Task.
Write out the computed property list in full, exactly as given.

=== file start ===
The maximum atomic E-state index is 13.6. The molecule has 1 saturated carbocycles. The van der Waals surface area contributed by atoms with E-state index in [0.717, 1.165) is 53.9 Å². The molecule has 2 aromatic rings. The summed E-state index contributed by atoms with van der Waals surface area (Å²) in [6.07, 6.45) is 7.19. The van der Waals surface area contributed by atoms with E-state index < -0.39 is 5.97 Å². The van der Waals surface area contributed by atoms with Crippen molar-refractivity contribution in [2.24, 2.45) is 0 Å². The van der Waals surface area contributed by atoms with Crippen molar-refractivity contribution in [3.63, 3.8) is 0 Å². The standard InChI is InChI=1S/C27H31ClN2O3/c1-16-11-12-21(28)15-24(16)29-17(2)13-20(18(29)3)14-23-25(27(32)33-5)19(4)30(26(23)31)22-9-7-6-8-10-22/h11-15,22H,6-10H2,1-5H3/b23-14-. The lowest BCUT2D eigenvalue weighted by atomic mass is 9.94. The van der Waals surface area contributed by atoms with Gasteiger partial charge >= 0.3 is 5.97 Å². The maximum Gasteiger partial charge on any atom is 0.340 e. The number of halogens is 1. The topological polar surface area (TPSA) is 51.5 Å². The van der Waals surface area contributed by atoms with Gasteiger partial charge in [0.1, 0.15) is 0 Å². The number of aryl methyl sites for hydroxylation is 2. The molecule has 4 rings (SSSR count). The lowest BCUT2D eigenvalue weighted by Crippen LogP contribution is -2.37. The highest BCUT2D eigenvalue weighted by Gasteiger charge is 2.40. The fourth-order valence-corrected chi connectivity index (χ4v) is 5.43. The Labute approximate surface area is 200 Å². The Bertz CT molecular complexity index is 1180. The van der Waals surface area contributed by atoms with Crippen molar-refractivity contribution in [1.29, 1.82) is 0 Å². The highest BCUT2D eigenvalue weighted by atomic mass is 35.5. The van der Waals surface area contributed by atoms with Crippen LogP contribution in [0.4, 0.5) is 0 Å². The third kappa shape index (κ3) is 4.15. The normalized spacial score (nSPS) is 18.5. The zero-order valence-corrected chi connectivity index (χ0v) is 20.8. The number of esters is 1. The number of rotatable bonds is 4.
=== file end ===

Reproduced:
The maximum atomic E-state index is 13.6. The molecule has 1 saturated carbocycles. The van der Waals surface area contributed by atoms with E-state index in [0.717, 1.165) is 53.9 Å². The molecule has 2 aromatic rings. The summed E-state index contributed by atoms with van der Waals surface area (Å²) in [6.07, 6.45) is 7.19. The van der Waals surface area contributed by atoms with E-state index < -0.39 is 5.97 Å². The van der Waals surface area contributed by atoms with Crippen molar-refractivity contribution in [2.24, 2.45) is 0 Å². The van der Waals surface area contributed by atoms with Crippen molar-refractivity contribution in [3.63, 3.8) is 0 Å². The standard InChI is InChI=1S/C27H31ClN2O3/c1-16-11-12-21(28)15-24(16)29-17(2)13-20(18(29)3)14-23-25(27(32)33-5)19(4)30(26(23)31)22-9-7-6-8-10-22/h11-15,22H,6-10H2,1-5H3/b23-14-. The lowest BCUT2D eigenvalue weighted by atomic mass is 9.94. The van der Waals surface area contributed by atoms with Gasteiger partial charge >= 0.3 is 5.97 Å². The maximum Gasteiger partial charge on any atom is 0.340 e. The number of halogens is 1. The topological polar surface area (TPSA) is 51.5 Å². The van der Waals surface area contributed by atoms with Gasteiger partial charge in [0.1, 0.15) is 0 Å². The number of aryl methyl sites for hydroxylation is 2. The molecule has 4 rings (SSSR count). The lowest BCUT2D eigenvalue weighted by Crippen LogP contribution is -2.37. The highest BCUT2D eigenvalue weighted by Gasteiger charge is 2.40. The fourth-order valence-corrected chi connectivity index (χ4v) is 5.43. The Labute approximate surface area is 200 Å². The Bertz CT molecular complexity index is 1180. The van der Waals surface area contributed by atoms with Crippen molar-refractivity contribution in [1.29, 1.82) is 0 Å². The highest BCUT2D eigenvalue weighted by atomic mass is 35.5. The van der Waals surface area contributed by atoms with Crippen LogP contribution in [0.4, 0.5) is 0 Å². The third kappa shape index (κ3) is 4.15. The normalized spacial score (nSPS) is 18.5. The zero-order valence-corrected chi connectivity index (χ0v) is 20.8. The number of esters is 1. The number of rotatable bonds is 4.